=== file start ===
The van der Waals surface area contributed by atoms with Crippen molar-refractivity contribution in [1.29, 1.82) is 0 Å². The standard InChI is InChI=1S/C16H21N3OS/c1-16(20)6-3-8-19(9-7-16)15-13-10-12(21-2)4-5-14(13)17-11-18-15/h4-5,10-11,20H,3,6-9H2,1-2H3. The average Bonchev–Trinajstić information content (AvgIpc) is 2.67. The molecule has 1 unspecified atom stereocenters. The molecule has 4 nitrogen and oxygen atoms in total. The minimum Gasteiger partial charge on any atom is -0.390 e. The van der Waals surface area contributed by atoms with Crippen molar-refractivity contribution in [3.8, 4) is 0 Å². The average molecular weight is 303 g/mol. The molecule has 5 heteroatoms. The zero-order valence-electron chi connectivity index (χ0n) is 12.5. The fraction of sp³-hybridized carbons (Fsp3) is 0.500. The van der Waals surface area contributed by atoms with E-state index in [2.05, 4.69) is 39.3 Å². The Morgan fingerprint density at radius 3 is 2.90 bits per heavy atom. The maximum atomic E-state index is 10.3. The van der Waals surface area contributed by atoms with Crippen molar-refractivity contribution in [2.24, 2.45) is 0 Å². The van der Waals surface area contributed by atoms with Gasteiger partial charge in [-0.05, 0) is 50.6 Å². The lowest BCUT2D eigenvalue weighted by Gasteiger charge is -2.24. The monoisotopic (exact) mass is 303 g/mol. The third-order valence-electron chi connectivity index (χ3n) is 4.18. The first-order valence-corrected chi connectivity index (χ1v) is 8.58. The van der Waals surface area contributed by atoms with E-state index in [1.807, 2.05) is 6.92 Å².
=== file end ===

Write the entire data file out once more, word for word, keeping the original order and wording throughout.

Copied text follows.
The van der Waals surface area contributed by atoms with Crippen molar-refractivity contribution in [1.29, 1.82) is 0 Å². The standard InChI is InChI=1S/C16H21N3OS/c1-16(20)6-3-8-19(9-7-16)15-13-10-12(21-2)4-5-14(13)17-11-18-15/h4-5,10-11,20H,3,6-9H2,1-2H3. The average Bonchev–Trinajstić information content (AvgIpc) is 2.67. The molecule has 1 unspecified atom stereocenters. The molecule has 4 nitrogen and oxygen atoms in total. The minimum Gasteiger partial charge on any atom is -0.390 e. The van der Waals surface area contributed by atoms with Crippen molar-refractivity contribution in [3.8, 4) is 0 Å². The average molecular weight is 303 g/mol. The molecule has 5 heteroatoms. The zero-order valence-electron chi connectivity index (χ0n) is 12.5. The fraction of sp³-hybridized carbons (Fsp3) is 0.500. The van der Waals surface area contributed by atoms with E-state index in [2.05, 4.69) is 39.3 Å². The Morgan fingerprint density at radius 3 is 2.90 bits per heavy atom. The maximum atomic E-state index is 10.3. The van der Waals surface area contributed by atoms with Crippen molar-refractivity contribution in [2.24, 2.45) is 0 Å². The van der Waals surface area contributed by atoms with Gasteiger partial charge in [-0.05, 0) is 50.6 Å². The lowest BCUT2D eigenvalue weighted by Gasteiger charge is -2.24. The monoisotopic (exact) mass is 303 g/mol. The third-order valence-electron chi connectivity index (χ3n) is 4.18. The first-order valence-corrected chi connectivity index (χ1v) is 8.58. The van der Waals surface area contributed by atoms with E-state index in [1.807, 2.05) is 6.92 Å².